Project Description

“THE PAST WAS ERASED, THE ERASURE WAS FORGOTTEN, THE LIE BECAME TRUTH. ”

NINETEEN EIGHTY-FOUR, GEORGE ORWELL

As an artist, I wanted to ensure that I could tell a story — not necessarily the official history, but a personal narrative rooted in deeply held convictions. In a landscape where falsehoods become entrenched in history, I aimed to offer an alternative perspective on the early 2020s, during which empires shamelessly portrayed themselves as virtuous. Throughout history, no empire has been wholly benevolent, and historical narratives have always been entangled with the propaganda of the victor. War manifests as a social collapse from which certain groups — such as oligarchs worldwide — stand to gain, while all others endure the repercussions of their own or their neighbors’ misguided convictions that any war can have a winner.

Lanfranco Aceti, as an artist and curator, has taken on the Russian Pavilion at the LX Venice Biennale. Titled Foreigners Everywhere, the curatorial statement by Adriano Pedrosa for the 2024 Venice Biennale seems to advocate for the inclusion of marginalized voices. However, upon closer examination, the statement itself reveals complexities and challenges in defining ‘insider’ and ‘outsider.’ The delineation of who belongs within the empire’s borders — boundaries that are meticulously surveyed and fiercely guarded — serves as a representation of both inclusion and exclusion. Through his new works of art, which traverse art and architecture, painting and sculpture, installation and photography, Aceti transforms the Russian Pavilion into a cohesive work of art and a singular performative experience. By blending digital art, sculpture, painting, and installation, the artist presents a vision that provocatively interrogates deeply ingrained notions such as censorship, propaganda, imperialism, post-democracy, and autocracy. A land ruled by conflicting empires. These themes converge and collide in a portrayal of an outsider, where everyone, including the artist and curator himself, becomes a foreigner in their own land.

For Aceti, the hypocrisies and double standards of the West erode basic democratic values and impose and defend corporate propaganda and social media censorship to uphold an expansionist agenda of world dominance. They clash against the unwillingness of the East to bow down, with its plain-for-all-to-see state-sponsored propaganda and ideological values of truth. The Russian Pavilion, titled by the artist Holier than Thou, serves as a container that will unveil, throughout the duration of the LX Venice Biennale, a series of works of art reflecting the artist’s contemplation on the notion of empire and its forms of censorship, canceling, and erasures of people’s lives, for which politicians, oligarchs, bureaucrats, managers, and social media avengers will never pay a price.

The facade of the Russian Pavilion by Aceti is titled Oilier than Thou. Aceti has transformed the facade from an architectural element of a container into an artwork. Each of the facades of the pavilion is an artwork in its own right and is to be experienced as such. “I wanted to convey a feeling of dread but also the hypocrisy of the declarations of politicians at times of war. The self-righteousness spun through the propaganda machine is unbearable and intolerable to any free-thinking person. This is compounded by an increased environment of intolerance of free speech and political opinions, in which one is either aligned or an enemy. This phenomenon of democratic freedoms’ erosion is particularly visible in the West, where social media have been used to generate a sleepwalking society.”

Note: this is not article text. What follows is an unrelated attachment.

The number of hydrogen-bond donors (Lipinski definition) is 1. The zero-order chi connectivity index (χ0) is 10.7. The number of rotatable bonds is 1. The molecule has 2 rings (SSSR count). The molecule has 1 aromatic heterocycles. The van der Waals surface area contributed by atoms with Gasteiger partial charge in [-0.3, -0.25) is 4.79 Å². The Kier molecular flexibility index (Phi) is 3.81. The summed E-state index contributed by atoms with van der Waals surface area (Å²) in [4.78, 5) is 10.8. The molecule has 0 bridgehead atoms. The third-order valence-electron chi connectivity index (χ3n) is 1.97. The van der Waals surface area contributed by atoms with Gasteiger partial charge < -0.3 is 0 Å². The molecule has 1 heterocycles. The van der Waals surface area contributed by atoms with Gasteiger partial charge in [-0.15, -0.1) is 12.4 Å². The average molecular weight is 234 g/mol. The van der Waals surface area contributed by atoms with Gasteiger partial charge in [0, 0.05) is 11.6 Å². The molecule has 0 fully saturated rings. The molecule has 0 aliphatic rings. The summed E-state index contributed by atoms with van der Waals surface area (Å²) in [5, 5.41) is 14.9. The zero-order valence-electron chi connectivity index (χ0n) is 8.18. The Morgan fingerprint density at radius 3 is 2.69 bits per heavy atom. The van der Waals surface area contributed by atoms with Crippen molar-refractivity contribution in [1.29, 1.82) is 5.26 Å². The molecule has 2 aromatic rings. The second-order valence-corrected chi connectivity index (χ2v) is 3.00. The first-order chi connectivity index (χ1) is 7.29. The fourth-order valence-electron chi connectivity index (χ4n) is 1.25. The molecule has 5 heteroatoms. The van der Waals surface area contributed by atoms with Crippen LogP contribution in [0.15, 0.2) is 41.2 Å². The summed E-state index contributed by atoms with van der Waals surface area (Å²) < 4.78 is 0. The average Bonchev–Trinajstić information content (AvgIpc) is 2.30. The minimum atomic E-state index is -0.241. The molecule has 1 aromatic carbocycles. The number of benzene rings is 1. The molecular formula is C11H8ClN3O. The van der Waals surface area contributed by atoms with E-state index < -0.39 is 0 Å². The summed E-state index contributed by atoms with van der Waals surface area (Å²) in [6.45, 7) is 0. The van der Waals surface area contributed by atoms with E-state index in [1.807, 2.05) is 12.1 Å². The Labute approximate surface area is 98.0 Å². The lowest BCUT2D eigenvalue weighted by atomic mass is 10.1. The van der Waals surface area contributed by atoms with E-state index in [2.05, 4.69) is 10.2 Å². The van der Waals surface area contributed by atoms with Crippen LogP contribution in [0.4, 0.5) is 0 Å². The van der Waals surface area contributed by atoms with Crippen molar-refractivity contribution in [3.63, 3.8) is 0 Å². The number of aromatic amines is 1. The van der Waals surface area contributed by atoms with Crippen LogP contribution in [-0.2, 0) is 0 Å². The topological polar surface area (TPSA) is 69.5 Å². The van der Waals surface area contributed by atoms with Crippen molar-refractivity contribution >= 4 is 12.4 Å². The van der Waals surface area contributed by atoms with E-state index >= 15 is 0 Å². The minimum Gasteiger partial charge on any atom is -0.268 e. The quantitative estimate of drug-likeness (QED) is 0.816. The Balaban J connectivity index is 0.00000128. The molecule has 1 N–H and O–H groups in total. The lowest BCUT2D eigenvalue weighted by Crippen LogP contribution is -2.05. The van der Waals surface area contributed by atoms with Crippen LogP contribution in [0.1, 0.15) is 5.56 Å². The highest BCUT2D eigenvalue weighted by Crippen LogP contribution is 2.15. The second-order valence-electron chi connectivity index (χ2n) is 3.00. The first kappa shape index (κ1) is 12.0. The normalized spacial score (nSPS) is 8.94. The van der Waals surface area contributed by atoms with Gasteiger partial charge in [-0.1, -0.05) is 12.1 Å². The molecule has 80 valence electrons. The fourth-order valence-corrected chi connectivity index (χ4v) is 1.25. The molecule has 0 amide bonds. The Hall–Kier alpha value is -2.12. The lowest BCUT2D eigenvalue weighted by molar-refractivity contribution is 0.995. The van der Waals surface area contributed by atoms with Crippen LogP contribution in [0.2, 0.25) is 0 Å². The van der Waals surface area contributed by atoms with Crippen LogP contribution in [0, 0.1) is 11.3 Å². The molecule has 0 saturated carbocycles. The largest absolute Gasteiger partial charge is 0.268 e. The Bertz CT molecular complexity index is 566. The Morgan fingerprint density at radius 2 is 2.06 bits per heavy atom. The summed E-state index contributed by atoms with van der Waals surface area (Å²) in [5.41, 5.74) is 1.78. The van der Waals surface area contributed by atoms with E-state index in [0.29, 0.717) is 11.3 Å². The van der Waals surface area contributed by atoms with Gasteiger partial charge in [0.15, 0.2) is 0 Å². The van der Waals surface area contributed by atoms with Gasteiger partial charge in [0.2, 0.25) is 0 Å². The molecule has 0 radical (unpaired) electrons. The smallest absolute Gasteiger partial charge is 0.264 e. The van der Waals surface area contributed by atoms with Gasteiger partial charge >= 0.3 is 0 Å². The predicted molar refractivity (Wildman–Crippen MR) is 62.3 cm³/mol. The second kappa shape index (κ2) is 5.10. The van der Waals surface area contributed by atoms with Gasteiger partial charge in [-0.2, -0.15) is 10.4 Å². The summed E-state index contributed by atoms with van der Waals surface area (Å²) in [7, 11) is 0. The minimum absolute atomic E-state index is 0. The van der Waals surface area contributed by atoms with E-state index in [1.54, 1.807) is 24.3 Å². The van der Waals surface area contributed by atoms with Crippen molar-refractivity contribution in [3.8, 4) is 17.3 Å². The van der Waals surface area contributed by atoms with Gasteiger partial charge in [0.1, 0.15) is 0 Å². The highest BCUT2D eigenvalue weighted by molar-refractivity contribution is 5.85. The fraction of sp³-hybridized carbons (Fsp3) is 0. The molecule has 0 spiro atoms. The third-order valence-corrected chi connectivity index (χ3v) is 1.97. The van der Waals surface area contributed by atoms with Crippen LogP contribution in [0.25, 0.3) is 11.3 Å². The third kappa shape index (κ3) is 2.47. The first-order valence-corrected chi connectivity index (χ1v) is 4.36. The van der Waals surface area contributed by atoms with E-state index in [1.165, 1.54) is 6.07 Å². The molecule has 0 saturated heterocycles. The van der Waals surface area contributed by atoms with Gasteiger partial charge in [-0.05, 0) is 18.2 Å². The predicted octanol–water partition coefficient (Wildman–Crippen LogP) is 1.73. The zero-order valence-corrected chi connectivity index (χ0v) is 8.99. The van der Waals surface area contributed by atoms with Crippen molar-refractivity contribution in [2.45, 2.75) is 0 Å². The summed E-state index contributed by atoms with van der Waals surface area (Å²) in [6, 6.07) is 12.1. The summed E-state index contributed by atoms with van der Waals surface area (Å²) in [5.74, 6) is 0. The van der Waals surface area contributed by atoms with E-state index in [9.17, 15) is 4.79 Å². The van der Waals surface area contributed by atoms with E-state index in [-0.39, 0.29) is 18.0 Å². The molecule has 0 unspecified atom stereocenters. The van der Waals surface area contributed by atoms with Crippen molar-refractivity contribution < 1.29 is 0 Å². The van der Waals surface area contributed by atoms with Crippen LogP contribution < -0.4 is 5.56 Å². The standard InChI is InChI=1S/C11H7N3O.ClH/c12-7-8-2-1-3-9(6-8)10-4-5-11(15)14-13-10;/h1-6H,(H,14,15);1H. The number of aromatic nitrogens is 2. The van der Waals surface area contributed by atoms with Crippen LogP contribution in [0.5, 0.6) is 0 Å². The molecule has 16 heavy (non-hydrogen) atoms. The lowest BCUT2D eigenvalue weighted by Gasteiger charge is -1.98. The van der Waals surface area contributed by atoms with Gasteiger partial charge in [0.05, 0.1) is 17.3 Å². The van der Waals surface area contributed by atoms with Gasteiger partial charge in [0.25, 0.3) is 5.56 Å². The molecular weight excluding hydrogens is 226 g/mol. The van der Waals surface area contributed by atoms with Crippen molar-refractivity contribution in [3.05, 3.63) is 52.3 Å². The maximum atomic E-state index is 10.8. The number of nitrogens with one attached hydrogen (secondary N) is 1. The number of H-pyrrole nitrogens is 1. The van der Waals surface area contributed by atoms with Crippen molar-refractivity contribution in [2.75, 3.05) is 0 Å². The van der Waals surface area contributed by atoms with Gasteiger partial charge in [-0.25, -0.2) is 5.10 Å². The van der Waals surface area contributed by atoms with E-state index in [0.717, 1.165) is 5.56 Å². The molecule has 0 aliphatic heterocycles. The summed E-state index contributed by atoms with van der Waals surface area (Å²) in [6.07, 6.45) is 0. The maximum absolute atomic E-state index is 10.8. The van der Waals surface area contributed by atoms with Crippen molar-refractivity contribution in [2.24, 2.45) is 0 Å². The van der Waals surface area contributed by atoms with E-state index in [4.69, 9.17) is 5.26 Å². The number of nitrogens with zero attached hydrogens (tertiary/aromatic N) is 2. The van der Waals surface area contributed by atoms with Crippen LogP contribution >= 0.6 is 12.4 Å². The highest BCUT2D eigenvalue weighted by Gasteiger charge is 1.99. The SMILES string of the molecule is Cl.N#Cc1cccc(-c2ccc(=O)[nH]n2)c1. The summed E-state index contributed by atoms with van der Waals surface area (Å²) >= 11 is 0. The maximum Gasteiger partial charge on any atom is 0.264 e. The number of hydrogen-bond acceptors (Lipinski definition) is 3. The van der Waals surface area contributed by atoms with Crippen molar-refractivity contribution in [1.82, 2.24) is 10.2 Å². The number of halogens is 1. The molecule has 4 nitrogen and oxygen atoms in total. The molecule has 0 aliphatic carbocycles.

Image Captions:

Image 1: Lanfranco Aceti, Sooooo Very Righteous, 2024. Gif from light installation on the facade of the Russian Pavilion.

Image 2: Lanfranco Aceti, Oilier than Thou, 2024. Gold plated and printed aluminum with neon lights. Frontal facade of the Russian Pavilion.

Image 3: Lanfranco Aceti, Blink, 2024. Print on fine art paper.

Image 4: Lanfranco Aceti, Blink, Blink, 2024. Print on fine art paper.

Image 5: Lanfranco Aceti, Blink, Blink, Blink, 2024. Print on fine art paper.

Image 6: Lanfranco Aceti, At Face Value, 2024. Print on fine art paper.

Image 7: Lanfranco Aceti, Under the Rosy Veil, 2024. Print on fine art paper.

Image 8: Lanfranco Aceti, Under the Celestial Veil, 2024. Print on fine art paper.

Image 9: Lanfranco Aceti, Unveiled, 2024. Print on gold plated metal sheet.

Image 10: Lanfranco Aceti, Thoughts’ Map #rosy, 2024. Print on fine art paper.

Image 11: Lanfranco Aceti, Thoughts’ Map #celestial, 2024. Print on fine art paper.

Image 12: Lanfranco Aceti, Thoughts’ Map, 2024. Print on fine art paper.

Image 13: Lanfranco Aceti, Future Visions, 2024. Gold plated and printed aluminum. Lateral facade of the Russian Pavilion.

Image 14: Lanfranco Aceti, Future Visions, 2024. Gold plated and printed aluminum. Lateral facade of the Russian Pavilion.

Image 15: Lanfranco Aceti, Imperial Futures, 2024. Print on gold plated metal sheet.

Image 16: Lanfranco Aceti, Imperial Wisdom, 2024. Gold plated and printed aluminum. Entrance facade of the Russian Pavilion.

Image 17: Lanfranco Aceti, At the Gate of the Empire, 2024. Print on fine art paper.

Image 18: Lanfranco Aceti, At the Gate of the Empire, 2024. Print on fine art paper.

Image 19: Lanfranco Aceti, Things Left Unsaid, 2024. Print on glossy photographic paper.

Image 20: Lanfranco Aceti, It Is but Death Who Comes at Last, 2024. Print on acrylic.

Image 21: Lanfranco Aceti, Sitting Pretty, 2024. Print on acrylic.